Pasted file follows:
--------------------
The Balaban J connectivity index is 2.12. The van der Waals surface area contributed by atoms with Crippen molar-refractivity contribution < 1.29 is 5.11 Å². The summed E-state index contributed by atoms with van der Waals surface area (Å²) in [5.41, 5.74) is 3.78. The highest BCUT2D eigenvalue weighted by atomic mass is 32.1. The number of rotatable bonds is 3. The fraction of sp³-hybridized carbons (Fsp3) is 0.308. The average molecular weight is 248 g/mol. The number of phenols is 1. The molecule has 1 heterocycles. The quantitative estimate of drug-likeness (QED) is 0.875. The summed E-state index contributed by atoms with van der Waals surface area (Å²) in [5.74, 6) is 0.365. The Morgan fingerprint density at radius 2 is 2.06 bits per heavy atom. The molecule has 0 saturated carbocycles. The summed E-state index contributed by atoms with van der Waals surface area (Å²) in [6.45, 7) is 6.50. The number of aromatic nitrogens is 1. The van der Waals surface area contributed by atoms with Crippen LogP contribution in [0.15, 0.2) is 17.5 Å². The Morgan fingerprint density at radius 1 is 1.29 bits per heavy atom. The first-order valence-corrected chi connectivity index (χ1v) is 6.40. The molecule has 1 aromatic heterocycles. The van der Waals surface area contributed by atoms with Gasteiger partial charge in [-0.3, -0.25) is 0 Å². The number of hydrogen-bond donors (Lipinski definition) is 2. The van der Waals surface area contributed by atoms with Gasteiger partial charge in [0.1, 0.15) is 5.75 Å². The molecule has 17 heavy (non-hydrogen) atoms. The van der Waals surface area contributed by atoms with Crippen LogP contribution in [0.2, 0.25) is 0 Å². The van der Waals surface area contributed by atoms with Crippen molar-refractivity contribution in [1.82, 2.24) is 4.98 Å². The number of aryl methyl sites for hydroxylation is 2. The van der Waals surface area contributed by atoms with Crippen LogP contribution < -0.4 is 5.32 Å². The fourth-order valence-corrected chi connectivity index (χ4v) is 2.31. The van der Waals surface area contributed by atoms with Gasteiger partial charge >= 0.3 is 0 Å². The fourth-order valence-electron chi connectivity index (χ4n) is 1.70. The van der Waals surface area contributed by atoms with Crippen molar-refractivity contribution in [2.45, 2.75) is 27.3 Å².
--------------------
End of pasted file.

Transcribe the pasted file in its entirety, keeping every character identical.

The Balaban J connectivity index is 2.12. The van der Waals surface area contributed by atoms with Crippen molar-refractivity contribution < 1.29 is 5.11 Å². The summed E-state index contributed by atoms with van der Waals surface area (Å²) in [5.41, 5.74) is 3.78. The highest BCUT2D eigenvalue weighted by atomic mass is 32.1. The number of rotatable bonds is 3. The fraction of sp³-hybridized carbons (Fsp3) is 0.308. The average molecular weight is 248 g/mol. The number of phenols is 1. The molecule has 1 heterocycles. The quantitative estimate of drug-likeness (QED) is 0.875. The summed E-state index contributed by atoms with van der Waals surface area (Å²) in [5.74, 6) is 0.365. The Morgan fingerprint density at radius 2 is 2.06 bits per heavy atom. The molecule has 0 saturated carbocycles. The summed E-state index contributed by atoms with van der Waals surface area (Å²) in [6.45, 7) is 6.50. The number of aromatic nitrogens is 1. The van der Waals surface area contributed by atoms with Crippen LogP contribution in [0.15, 0.2) is 17.5 Å². The Morgan fingerprint density at radius 1 is 1.29 bits per heavy atom. The first-order valence-corrected chi connectivity index (χ1v) is 6.40. The molecule has 1 aromatic heterocycles. The van der Waals surface area contributed by atoms with Gasteiger partial charge in [-0.3, -0.25) is 0 Å². The number of hydrogen-bond donors (Lipinski definition) is 2. The van der Waals surface area contributed by atoms with Gasteiger partial charge in [0.1, 0.15) is 5.75 Å². The molecule has 17 heavy (non-hydrogen) atoms. The van der Waals surface area contributed by atoms with Crippen LogP contribution in [0.2, 0.25) is 0 Å². The van der Waals surface area contributed by atoms with Crippen molar-refractivity contribution in [1.82, 2.24) is 4.98 Å². The number of aryl methyl sites for hydroxylation is 2. The van der Waals surface area contributed by atoms with Crippen LogP contribution < -0.4 is 5.32 Å². The fourth-order valence-corrected chi connectivity index (χ4v) is 2.31. The van der Waals surface area contributed by atoms with Gasteiger partial charge >= 0.3 is 0 Å². The fourth-order valence-electron chi connectivity index (χ4n) is 1.70. The van der Waals surface area contributed by atoms with Crippen molar-refractivity contribution in [2.45, 2.75) is 27.3 Å².